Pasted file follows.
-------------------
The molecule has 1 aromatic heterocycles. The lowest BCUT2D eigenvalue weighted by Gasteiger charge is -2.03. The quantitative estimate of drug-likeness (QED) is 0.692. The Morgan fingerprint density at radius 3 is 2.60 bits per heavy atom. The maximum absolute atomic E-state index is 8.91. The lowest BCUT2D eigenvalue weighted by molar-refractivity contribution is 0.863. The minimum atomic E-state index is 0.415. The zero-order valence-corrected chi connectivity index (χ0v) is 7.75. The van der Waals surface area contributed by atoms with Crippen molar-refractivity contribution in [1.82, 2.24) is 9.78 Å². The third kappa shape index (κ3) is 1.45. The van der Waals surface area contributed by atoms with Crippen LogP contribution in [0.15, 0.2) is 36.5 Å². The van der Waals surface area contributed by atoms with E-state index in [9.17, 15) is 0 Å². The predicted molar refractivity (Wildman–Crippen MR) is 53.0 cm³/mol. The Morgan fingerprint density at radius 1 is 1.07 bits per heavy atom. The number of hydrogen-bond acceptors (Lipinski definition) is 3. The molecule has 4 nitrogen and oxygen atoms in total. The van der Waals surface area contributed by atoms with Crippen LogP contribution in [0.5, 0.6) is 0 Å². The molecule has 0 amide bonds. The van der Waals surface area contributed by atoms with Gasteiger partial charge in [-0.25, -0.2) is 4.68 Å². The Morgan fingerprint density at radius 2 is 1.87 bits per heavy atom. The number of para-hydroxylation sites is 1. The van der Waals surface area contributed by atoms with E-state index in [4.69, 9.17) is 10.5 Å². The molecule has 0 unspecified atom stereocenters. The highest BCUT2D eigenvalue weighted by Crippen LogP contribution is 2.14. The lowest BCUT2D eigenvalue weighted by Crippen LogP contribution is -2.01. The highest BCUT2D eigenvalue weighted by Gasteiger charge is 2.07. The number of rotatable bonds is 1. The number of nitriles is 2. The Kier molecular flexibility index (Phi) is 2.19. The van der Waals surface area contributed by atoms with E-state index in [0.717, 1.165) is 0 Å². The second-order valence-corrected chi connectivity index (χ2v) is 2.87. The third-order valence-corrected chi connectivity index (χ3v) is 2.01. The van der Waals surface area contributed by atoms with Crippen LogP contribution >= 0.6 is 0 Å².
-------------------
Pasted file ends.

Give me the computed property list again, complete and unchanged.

The molecule has 1 aromatic heterocycles. The lowest BCUT2D eigenvalue weighted by Gasteiger charge is -2.03. The quantitative estimate of drug-likeness (QED) is 0.692. The Morgan fingerprint density at radius 3 is 2.60 bits per heavy atom. The maximum absolute atomic E-state index is 8.91. The lowest BCUT2D eigenvalue weighted by molar-refractivity contribution is 0.863. The minimum atomic E-state index is 0.415. The zero-order valence-corrected chi connectivity index (χ0v) is 7.75. The van der Waals surface area contributed by atoms with Crippen molar-refractivity contribution in [1.82, 2.24) is 9.78 Å². The third kappa shape index (κ3) is 1.45. The van der Waals surface area contributed by atoms with Crippen LogP contribution in [0.15, 0.2) is 36.5 Å². The van der Waals surface area contributed by atoms with E-state index in [9.17, 15) is 0 Å². The predicted molar refractivity (Wildman–Crippen MR) is 53.0 cm³/mol. The Morgan fingerprint density at radius 1 is 1.07 bits per heavy atom. The number of hydrogen-bond acceptors (Lipinski definition) is 3. The molecule has 4 nitrogen and oxygen atoms in total. The van der Waals surface area contributed by atoms with Crippen LogP contribution in [0.5, 0.6) is 0 Å². The molecule has 0 amide bonds. The van der Waals surface area contributed by atoms with Gasteiger partial charge in [-0.25, -0.2) is 4.68 Å². The Morgan fingerprint density at radius 2 is 1.87 bits per heavy atom. The number of para-hydroxylation sites is 1. The van der Waals surface area contributed by atoms with E-state index in [4.69, 9.17) is 10.5 Å². The molecule has 0 unspecified atom stereocenters. The highest BCUT2D eigenvalue weighted by Crippen LogP contribution is 2.14. The lowest BCUT2D eigenvalue weighted by Crippen LogP contribution is -2.01. The highest BCUT2D eigenvalue weighted by Gasteiger charge is 2.07. The number of rotatable bonds is 1. The number of nitriles is 2. The Kier molecular flexibility index (Phi) is 2.19. The van der Waals surface area contributed by atoms with E-state index in [0.717, 1.165) is 0 Å². The second-order valence-corrected chi connectivity index (χ2v) is 2.87. The third-order valence-corrected chi connectivity index (χ3v) is 2.01. The van der Waals surface area contributed by atoms with Crippen LogP contribution >= 0.6 is 0 Å².